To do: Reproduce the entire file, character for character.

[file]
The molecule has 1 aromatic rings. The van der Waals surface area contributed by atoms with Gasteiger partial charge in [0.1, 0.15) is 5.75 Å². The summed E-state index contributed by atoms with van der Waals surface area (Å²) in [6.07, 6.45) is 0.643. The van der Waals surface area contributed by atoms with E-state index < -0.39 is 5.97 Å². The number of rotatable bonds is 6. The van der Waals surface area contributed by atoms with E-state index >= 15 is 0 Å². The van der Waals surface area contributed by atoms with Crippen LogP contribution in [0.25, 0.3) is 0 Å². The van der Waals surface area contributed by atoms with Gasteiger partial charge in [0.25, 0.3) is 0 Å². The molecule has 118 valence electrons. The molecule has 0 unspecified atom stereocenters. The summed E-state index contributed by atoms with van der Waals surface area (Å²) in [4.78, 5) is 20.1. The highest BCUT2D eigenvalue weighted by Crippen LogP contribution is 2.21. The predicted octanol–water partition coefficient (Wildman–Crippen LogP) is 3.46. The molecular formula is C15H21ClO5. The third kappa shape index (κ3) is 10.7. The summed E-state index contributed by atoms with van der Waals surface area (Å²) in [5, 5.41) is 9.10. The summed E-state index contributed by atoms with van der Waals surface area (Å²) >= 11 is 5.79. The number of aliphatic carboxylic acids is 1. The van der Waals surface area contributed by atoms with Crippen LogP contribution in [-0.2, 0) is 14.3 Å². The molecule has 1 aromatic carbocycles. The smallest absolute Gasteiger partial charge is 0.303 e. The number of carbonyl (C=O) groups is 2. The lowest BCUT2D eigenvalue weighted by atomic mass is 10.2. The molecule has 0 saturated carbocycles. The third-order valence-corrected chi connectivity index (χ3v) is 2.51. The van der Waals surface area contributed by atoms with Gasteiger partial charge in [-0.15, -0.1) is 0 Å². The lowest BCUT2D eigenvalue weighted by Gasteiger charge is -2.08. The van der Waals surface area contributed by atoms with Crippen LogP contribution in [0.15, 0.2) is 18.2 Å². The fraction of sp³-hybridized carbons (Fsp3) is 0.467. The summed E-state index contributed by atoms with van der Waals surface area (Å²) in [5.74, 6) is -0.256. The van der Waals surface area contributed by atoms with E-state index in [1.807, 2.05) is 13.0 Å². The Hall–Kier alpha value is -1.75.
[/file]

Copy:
The molecule has 1 aromatic rings. The van der Waals surface area contributed by atoms with Gasteiger partial charge in [0.1, 0.15) is 5.75 Å². The summed E-state index contributed by atoms with van der Waals surface area (Å²) in [6.07, 6.45) is 0.643. The van der Waals surface area contributed by atoms with E-state index < -0.39 is 5.97 Å². The number of rotatable bonds is 6. The van der Waals surface area contributed by atoms with E-state index >= 15 is 0 Å². The van der Waals surface area contributed by atoms with Crippen LogP contribution in [0.25, 0.3) is 0 Å². The van der Waals surface area contributed by atoms with Gasteiger partial charge in [0.25, 0.3) is 0 Å². The molecule has 118 valence electrons. The molecule has 0 unspecified atom stereocenters. The summed E-state index contributed by atoms with van der Waals surface area (Å²) in [4.78, 5) is 20.1. The highest BCUT2D eigenvalue weighted by Crippen LogP contribution is 2.21. The predicted octanol–water partition coefficient (Wildman–Crippen LogP) is 3.46. The molecular formula is C15H21ClO5. The third kappa shape index (κ3) is 10.7. The summed E-state index contributed by atoms with van der Waals surface area (Å²) in [5, 5.41) is 9.10. The summed E-state index contributed by atoms with van der Waals surface area (Å²) >= 11 is 5.79. The number of aliphatic carboxylic acids is 1. The van der Waals surface area contributed by atoms with Crippen LogP contribution in [-0.2, 0) is 14.3 Å². The molecule has 1 aromatic carbocycles. The smallest absolute Gasteiger partial charge is 0.303 e. The number of carbonyl (C=O) groups is 2. The lowest BCUT2D eigenvalue weighted by atomic mass is 10.2. The molecule has 0 saturated carbocycles. The third-order valence-corrected chi connectivity index (χ3v) is 2.51. The van der Waals surface area contributed by atoms with Gasteiger partial charge in [-0.15, -0.1) is 0 Å². The lowest BCUT2D eigenvalue weighted by Gasteiger charge is -2.08. The van der Waals surface area contributed by atoms with Crippen LogP contribution in [0.15, 0.2) is 18.2 Å². The fraction of sp³-hybridized carbons (Fsp3) is 0.467. The summed E-state index contributed by atoms with van der Waals surface area (Å²) in [5.74, 6) is -0.256. The van der Waals surface area contributed by atoms with E-state index in [1.807, 2.05) is 13.0 Å². The Hall–Kier alpha value is -1.75.